Experts who sit on national vaccine advisory panels are asked to disclose any industry ties and other conflicts of interest. But Paul D Thacker finds that disclosure standards differ widely, often leaving the public in the dark
In the wake of lightning fast authorisations of covid-19 vaccines in the UK and the US, public health officials have worked hard to maintain confidence in these new products. British and American officials have emphasised the independence of the experts who authorise vaccines and those who issue advice on them. But an investigation by The BMJ has found that some of these experts have significant industry ties that government agencies do not always disclose.
We looked at experts sitting on the covid-19 authorisation committees at the US Food and Drug Administration (FDA), as well as those on the UK’s Joint Committee on Vaccination and Immunisation (JCVI), which advises the government on vaccines. It was not possible to repeat the exercise with the UK’s Medicines and Healthcare Products Regulatory Agency (MHRA), which licenses medicines and gave temporary authorisation for covid-19 vaccines, because the MHRA and its adviser, the Commission on Human Medicines, make almost none of their meetings or documents public.1
Both the FDA and the UK government require panellists to disclose conflicts only from the previous 12 months, which can miss significant financial payments that occurred in recent years. We also found examples where panellists disclosed to committees their grants, patents, and other industry relationships in their publications, but it seems that the committees did not find these matters worth making public, and they remained undisclosed until now.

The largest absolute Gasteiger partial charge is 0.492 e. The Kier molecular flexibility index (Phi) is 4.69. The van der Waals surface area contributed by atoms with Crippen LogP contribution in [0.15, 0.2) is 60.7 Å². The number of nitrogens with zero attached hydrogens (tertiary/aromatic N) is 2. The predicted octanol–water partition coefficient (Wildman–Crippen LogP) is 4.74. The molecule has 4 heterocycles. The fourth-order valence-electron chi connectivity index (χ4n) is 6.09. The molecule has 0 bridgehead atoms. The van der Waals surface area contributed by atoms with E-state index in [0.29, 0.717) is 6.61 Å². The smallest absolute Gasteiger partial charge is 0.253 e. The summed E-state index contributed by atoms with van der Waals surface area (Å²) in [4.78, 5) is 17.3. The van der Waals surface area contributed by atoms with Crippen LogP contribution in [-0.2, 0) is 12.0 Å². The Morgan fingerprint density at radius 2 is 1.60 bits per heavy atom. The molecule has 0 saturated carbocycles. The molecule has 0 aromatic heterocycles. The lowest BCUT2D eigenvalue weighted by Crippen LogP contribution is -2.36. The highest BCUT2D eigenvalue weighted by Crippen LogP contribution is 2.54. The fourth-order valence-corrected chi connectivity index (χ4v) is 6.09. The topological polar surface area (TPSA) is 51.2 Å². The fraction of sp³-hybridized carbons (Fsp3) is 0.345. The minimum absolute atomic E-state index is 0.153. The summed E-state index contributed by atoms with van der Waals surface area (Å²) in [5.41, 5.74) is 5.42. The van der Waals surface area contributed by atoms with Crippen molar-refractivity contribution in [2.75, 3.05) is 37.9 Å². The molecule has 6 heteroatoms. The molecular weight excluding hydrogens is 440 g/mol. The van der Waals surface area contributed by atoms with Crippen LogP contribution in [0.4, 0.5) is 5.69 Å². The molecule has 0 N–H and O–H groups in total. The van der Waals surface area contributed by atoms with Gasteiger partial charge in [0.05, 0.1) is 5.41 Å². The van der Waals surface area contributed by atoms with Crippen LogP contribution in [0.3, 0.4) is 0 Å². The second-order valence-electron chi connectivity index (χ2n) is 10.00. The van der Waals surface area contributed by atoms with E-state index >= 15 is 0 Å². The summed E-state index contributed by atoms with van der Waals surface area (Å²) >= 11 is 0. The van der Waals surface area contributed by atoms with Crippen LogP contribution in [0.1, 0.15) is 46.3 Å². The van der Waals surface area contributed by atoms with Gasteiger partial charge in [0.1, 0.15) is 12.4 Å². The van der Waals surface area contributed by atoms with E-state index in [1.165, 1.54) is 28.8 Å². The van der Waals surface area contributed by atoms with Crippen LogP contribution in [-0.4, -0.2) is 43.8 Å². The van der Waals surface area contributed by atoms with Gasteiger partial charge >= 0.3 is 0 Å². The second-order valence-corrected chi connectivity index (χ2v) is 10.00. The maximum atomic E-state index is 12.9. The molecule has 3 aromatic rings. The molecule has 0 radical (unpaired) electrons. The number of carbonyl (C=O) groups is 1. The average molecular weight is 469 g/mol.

Most experts on the FDA and JCVI committees registered no conflicts of interest. From the JCVI’s December meeting on 22 December 2020, the minutes report that 18 of 19 members had “no registered conflicts of interest,” a pattern repeated in its eight other minuted meetings. Among FDA experts who were not industry or consumer representatives, the agency reported that 20 of 21 voting members had no conflicts at the 10 December advisory committee, as well as the same or a similar proportion at other covid vaccine meetings.
Adriane Fugh-Berman, professor of pharmacology and physiology at Georgetown University in Washington, DC, is not surprised at this low level of declarations. “Twelve months is too short. It’s not going to give you a complete picture,” she says. She adds that it’s preferable for government bodies to rely on experts who have had no financial ties for several years previously. The International Committee of Medical Journal Editors, for example, calls for disclosure of relationships going back 36 months.
In some cases, an expert has made a disclosure but the committee has not deemed it a conflict. For example, in the case of the UK’s JCVI, the chair of the covid-19 meeting is Wei Shen Lim, a professor at the Nottingham Biomedical Research Centre, who JCVI says has “no registered conflicts of interest.” The same document, however, further states that Lim’s “institution has received unrestricted investigator-initiated research funding from Pfizer for a study in pneumonia in which Professor Lim is the chief investigator (non-vaccine related).” And in a preprint published only months before the JCVI’s December meeting, Lim reported this Pfizer grant.
Similar matters exist with Adam Finn, professor at Bristol University, UK, as the JCVI reports him as having “no personal payments from manufacturers of vaccines” but adds that he is a local principal investigator for the Oxford-AstraZeneca covid vaccine. In disclosures for the New England Journal of Medicine in 2020 and in a disclosure the same year to The BMJ, Finn reported a study grant from GlaxoSmithKline (GSK). And in 2019 he published a study disclosing that his institution received funding from various drug companies and that he was president of a medical society whose annual meeting received sponsorship from vaccine manufacturers.2